This study examines the traditional theory of just war in the light of modern principles of international law relating to the prohibition on the use of force repeatedly stressed by UNGA (United Nations General Assembly) resolutions and accepted by the ICJ (International Court of Justice). The author expresses doubts as to whether actions by some permanent members of the Security Council starting from September 1996 until April 2003, in the Balkans and the Persian Gulf, are legitimate under the just war theory, or any other rules of international law, and analyses in detail the claims made by the allied powers to justify their actions. The book also examines the significance of the transformation in the limitation and prohibition of the use of force in the contemporary legal system, by studying the origin of those tenets and their reflection in both the national laws of individual states and the international laws of armed conflict.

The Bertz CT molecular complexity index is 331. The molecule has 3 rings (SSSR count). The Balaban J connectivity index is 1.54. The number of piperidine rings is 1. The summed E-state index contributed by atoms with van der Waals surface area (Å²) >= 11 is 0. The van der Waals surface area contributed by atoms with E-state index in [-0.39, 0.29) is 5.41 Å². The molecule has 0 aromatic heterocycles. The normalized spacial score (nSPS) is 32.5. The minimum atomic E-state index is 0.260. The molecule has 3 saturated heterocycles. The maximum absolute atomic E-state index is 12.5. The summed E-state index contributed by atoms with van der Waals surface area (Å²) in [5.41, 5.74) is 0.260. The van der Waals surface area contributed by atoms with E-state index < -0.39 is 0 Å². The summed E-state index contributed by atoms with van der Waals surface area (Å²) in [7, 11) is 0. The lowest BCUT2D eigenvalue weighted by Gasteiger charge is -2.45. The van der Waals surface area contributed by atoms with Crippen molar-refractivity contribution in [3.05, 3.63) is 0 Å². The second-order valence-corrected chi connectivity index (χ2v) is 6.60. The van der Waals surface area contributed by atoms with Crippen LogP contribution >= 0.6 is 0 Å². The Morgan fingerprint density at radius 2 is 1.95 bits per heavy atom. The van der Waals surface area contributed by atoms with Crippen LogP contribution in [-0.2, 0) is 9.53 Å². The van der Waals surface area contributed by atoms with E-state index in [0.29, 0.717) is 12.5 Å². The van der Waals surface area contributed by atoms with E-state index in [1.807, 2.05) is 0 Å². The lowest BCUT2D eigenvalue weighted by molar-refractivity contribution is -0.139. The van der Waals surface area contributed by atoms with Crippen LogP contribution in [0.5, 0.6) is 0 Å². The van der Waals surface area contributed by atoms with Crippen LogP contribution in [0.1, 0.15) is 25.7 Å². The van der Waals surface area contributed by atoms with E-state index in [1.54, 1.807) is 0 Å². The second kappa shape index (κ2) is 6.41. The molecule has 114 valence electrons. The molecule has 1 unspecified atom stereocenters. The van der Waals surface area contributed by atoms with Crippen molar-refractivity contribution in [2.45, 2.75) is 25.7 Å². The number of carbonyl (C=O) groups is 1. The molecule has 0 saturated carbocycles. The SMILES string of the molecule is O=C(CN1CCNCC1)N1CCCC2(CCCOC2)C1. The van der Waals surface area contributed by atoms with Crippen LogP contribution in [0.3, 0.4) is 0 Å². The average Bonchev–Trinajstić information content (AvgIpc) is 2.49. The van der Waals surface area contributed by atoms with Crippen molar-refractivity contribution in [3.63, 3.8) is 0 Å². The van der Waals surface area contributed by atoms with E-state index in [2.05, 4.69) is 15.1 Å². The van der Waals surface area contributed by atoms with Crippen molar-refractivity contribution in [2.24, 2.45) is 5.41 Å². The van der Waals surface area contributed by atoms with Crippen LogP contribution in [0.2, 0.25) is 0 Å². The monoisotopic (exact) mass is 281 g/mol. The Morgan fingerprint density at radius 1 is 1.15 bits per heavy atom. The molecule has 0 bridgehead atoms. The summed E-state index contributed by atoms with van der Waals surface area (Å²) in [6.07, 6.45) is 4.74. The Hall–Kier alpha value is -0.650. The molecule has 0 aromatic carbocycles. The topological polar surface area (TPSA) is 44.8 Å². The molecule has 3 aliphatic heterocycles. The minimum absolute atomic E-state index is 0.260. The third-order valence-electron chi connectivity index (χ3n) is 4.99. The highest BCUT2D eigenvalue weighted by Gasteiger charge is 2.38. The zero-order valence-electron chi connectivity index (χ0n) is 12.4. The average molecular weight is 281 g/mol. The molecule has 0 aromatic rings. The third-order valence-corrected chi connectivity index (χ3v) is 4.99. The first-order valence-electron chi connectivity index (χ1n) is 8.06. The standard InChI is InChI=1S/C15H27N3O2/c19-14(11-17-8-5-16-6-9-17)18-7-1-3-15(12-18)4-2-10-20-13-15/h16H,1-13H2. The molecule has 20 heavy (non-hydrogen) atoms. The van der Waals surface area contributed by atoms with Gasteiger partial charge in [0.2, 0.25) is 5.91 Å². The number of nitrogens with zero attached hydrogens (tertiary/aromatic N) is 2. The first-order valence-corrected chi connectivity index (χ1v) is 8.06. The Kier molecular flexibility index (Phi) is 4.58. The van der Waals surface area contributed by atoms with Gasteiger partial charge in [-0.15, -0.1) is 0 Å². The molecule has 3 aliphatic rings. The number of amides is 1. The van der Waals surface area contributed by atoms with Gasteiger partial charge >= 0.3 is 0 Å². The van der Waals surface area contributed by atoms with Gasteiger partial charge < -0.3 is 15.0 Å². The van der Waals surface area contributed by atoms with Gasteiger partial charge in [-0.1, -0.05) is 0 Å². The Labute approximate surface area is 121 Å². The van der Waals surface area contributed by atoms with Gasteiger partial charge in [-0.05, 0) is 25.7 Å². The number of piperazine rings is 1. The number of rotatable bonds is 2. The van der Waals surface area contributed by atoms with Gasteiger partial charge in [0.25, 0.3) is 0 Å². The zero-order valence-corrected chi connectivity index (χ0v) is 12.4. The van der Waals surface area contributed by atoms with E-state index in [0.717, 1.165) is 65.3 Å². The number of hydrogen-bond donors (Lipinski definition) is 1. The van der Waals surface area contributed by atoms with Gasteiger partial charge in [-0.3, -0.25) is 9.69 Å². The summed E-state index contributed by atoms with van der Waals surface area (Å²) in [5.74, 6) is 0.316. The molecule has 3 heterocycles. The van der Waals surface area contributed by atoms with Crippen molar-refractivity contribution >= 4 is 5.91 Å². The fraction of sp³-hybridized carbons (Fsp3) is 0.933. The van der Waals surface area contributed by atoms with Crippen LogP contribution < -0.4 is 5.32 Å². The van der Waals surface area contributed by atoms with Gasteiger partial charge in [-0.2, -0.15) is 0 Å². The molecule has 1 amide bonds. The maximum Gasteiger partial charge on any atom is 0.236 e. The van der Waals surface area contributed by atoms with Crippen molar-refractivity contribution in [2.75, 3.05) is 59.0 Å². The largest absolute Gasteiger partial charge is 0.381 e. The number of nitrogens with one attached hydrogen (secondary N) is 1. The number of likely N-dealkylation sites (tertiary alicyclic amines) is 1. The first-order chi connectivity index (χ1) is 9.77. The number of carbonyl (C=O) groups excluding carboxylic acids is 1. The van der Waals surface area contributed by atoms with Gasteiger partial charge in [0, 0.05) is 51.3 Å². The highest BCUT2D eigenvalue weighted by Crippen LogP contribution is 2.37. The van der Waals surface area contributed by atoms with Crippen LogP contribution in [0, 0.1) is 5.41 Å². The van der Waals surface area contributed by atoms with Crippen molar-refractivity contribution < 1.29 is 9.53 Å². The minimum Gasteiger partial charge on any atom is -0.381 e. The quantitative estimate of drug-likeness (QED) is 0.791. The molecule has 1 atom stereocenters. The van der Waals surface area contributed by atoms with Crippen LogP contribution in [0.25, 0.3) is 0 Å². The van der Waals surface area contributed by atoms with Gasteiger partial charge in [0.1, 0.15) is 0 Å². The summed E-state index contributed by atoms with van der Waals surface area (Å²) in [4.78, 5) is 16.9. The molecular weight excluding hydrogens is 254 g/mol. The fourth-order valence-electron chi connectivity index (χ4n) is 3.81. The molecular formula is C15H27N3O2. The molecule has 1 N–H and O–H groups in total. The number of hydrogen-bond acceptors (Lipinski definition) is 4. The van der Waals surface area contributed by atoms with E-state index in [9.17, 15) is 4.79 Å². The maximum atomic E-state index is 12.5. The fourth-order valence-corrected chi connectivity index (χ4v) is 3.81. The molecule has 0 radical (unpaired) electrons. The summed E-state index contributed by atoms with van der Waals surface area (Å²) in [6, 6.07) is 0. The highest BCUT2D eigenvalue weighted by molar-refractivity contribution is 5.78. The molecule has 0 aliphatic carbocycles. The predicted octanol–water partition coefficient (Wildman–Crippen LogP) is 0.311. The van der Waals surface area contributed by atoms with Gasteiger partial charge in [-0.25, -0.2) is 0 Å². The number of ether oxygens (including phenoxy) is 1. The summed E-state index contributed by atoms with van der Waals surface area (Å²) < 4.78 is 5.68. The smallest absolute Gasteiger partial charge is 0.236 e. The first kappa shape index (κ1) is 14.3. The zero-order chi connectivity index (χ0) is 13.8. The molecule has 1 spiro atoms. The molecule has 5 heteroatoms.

Table of Contents
Contents: Introduction; Inclination to pacifism: theory or reality; Ideas of just war in traditional and modern times: religious and secular approaches; Legitimacy or illegitimacy of use of force in contemporary international law and the place of just war theory in the modern legal system; Just or unjust war: international law and unilateral use of force by states at the turn of the 20th century; Conclusion; Bibliography; Index.